National Security

Terror back on streets

September 26, 2021

David Hurley - Sunday Herald Sun - Sunday 26 September 2021

Thirteen convicted terrorists are set to be released from prison by 2025.

The Sunday Herald Sun can reveal an extended supervision order scheme will likely be voted on by politicians in Canberra next month and, if it passes, police and intelligence agencies will have more powers to keep track of terrorists when they are released.

The proposed new laws would place a range of restrictions on a freed terrorist, ­including on weapons, alcohol, attending certain locations and obtaining documents, such as passports, visas and airline tickets.

It could also impose conditions such as drug testing, curfew checks, tracking devices and also force the terrorist to undertake mandatory deradicalisation programs. If it passes, authorities are expected to be able to make use of the new powers by the end of the year.

Jihadist Robert Edward Cerantonio.
Jihadist Robert Edward Cerantonio.
Convicted terrorist Faheem Lodhi.
Convicted terrorist Faheem Lodhi.

Sources have told The Sunday Herald Sun that police and intelligence agencies hold serious concerns the majority of convicted terrorists in jail still hold extremist beliefs.

Among the terrorists set to be free to walk the streets soon is “tinnie terrorist” and Islamic State sympathiser Robert “Musa” Cerantonio (above), who plotted to sail a 7m fishing boat off the Queensland coast, with plans to help overthrow the southern Philippines government and establish sharia law there.

Cerantonio, a Victorian, is set to be released on May 9, 2023.

Sydney duo Mohamed Rashad Almaouie and Ibrahim Ghazzawy will be released on December 22, 2023, and June 9, 2024.

Haisem Zahab has been sentenced for providing support or resources to a terrorist organization. Picture: Channel 9
Haisem Zahab has been sentenced for providing support or resources to a terrorist organization. Picture: Channel 9

They were part of a terror cell which plotted to attack police buildings and a naval base in Sydney.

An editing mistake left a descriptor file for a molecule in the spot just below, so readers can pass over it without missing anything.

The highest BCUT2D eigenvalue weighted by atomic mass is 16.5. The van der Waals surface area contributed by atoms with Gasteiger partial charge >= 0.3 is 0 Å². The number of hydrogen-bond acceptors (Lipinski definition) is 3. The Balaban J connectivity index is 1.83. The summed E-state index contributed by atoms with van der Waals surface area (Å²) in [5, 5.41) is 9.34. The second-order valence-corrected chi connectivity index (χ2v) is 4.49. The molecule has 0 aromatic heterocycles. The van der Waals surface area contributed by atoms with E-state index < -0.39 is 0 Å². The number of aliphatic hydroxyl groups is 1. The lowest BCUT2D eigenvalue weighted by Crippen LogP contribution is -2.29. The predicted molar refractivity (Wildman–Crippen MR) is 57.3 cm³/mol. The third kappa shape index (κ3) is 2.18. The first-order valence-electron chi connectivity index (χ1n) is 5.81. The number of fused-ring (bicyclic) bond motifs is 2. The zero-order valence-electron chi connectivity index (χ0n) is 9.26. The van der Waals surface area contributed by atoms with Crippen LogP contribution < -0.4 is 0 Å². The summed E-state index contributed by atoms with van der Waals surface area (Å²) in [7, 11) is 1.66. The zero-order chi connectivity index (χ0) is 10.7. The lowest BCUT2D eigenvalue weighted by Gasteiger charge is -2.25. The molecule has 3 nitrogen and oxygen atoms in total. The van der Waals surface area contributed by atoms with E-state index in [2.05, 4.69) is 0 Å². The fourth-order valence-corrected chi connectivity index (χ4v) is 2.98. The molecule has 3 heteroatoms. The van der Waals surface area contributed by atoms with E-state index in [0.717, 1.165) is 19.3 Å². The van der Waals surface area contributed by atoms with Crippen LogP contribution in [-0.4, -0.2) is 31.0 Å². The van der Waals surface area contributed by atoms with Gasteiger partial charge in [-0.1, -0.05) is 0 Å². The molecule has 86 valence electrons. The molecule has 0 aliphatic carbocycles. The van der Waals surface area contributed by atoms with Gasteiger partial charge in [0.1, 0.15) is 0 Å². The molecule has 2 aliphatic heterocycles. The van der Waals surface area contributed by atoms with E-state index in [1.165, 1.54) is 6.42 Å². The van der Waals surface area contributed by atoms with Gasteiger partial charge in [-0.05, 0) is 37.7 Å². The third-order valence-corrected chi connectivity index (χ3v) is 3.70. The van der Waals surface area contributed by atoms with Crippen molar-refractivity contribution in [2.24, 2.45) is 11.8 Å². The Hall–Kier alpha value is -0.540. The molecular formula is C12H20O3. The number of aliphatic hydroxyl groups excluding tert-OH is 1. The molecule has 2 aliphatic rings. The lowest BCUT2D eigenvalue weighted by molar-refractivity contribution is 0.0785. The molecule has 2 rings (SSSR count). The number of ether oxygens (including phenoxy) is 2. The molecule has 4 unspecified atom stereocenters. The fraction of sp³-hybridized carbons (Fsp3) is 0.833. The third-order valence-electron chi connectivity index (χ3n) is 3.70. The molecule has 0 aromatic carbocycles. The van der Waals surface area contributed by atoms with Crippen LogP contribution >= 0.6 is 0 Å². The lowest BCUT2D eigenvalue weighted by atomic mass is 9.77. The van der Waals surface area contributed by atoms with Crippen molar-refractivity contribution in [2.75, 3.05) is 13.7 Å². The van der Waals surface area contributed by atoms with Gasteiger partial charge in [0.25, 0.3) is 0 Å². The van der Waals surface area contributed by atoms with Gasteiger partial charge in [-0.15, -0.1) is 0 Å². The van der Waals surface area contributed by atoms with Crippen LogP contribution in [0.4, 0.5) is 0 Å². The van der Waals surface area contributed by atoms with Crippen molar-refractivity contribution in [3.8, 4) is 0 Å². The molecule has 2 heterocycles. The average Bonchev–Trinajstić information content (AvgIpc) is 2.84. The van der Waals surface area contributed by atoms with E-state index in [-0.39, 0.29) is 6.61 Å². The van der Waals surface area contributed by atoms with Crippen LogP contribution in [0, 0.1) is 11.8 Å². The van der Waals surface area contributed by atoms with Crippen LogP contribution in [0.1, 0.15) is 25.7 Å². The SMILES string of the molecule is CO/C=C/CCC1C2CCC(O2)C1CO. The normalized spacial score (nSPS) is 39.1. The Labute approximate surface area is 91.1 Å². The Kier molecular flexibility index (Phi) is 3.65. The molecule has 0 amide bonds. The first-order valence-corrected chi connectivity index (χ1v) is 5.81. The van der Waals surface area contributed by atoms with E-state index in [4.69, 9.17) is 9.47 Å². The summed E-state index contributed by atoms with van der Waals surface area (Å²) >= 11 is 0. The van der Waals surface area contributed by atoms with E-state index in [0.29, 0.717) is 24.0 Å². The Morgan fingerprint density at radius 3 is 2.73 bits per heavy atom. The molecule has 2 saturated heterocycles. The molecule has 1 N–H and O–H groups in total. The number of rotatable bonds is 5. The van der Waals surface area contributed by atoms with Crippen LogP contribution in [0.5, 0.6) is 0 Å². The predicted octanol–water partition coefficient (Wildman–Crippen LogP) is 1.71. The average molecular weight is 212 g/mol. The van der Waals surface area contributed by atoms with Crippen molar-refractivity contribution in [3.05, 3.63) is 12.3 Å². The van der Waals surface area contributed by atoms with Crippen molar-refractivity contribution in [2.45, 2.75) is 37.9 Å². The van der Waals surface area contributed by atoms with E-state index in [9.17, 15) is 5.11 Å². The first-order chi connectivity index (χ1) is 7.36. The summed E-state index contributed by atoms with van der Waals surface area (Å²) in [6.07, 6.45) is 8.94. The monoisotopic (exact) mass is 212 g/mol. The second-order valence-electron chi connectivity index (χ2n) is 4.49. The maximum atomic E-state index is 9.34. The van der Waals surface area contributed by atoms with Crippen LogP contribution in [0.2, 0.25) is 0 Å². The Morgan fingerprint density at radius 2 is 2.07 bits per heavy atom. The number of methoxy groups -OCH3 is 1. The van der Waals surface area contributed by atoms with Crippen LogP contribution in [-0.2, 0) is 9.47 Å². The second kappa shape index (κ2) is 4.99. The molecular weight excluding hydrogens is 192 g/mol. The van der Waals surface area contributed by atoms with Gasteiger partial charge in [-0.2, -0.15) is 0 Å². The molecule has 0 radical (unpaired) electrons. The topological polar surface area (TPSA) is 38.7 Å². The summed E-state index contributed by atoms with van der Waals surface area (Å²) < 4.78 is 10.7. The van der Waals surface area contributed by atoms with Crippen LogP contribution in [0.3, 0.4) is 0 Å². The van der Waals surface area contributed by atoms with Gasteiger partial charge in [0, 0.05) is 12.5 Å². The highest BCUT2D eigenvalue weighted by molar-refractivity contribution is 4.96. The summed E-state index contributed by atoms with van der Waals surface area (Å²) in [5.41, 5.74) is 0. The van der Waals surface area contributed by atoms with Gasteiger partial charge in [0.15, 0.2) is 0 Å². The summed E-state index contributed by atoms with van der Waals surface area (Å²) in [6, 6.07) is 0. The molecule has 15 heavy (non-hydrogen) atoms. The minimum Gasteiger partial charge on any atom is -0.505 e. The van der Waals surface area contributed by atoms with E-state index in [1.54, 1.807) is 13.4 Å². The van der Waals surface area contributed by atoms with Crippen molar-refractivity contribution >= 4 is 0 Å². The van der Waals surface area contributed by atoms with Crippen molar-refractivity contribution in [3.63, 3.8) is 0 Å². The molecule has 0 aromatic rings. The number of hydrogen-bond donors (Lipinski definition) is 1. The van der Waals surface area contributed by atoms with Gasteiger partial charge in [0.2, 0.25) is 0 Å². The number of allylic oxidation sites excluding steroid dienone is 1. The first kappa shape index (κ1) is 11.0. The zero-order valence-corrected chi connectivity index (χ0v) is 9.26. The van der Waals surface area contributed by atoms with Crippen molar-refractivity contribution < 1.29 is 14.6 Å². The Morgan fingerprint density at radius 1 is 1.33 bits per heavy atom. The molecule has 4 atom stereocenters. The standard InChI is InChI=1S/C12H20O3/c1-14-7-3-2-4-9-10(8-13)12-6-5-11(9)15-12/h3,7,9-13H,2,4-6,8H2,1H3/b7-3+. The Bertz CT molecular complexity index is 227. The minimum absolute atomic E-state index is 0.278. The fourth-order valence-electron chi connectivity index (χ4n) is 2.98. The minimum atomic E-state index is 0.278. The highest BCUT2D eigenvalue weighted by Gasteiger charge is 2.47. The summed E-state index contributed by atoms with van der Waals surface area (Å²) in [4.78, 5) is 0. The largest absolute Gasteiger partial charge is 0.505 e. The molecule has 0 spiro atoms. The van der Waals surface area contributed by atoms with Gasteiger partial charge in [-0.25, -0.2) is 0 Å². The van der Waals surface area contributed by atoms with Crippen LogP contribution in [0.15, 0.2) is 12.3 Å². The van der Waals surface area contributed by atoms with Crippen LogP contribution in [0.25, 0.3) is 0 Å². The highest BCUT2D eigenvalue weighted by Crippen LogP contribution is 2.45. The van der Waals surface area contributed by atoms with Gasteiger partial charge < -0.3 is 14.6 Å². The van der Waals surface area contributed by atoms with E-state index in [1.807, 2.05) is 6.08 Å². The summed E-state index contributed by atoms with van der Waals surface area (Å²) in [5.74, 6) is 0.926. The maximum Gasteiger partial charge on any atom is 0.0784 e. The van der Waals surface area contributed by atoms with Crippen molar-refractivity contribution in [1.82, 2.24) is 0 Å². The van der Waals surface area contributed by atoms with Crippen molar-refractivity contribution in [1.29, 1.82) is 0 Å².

Currently when a terrorist’s prison sentence expires and they still pose a risk to the public the court can issue a continuing detention order to keep the offender in ­prison.

The new laws will give authorities more options to keep track of terrorists in the community.

Senator James Paterson, chairman of the parliamentary joint committee on intelligence and security, said: “While it’s always difficult to predict future behaviour, it’s entirely appropriate to exercise extreme caution against convicted terrorists who have yet to demonstrate meaningful change in their attitude, behaviour and beliefs.

“These are reasonable measures to help law enforcement officers effectively disrupt the activities of those who would seek to harm ­Australians.”

Home Affairs Minister Karen Andrews said: “Even after they’ve served a sentence, some terrorist offenders continue to pose a risk to the community.

“Our police and intelligence agencies work hard day-in, day-out to keep us safe, but we want to give them the powers they need to do this important job.

“To keep Australians safe, the Morrison government has legislation before the parliament that would authorise extended supervision orders.

“These orders would ­provide for tailored monitoring of high-risk terrorist ­offenders once they are ­released into the community, supporting our law enforcement agencies to keep us all safe.”

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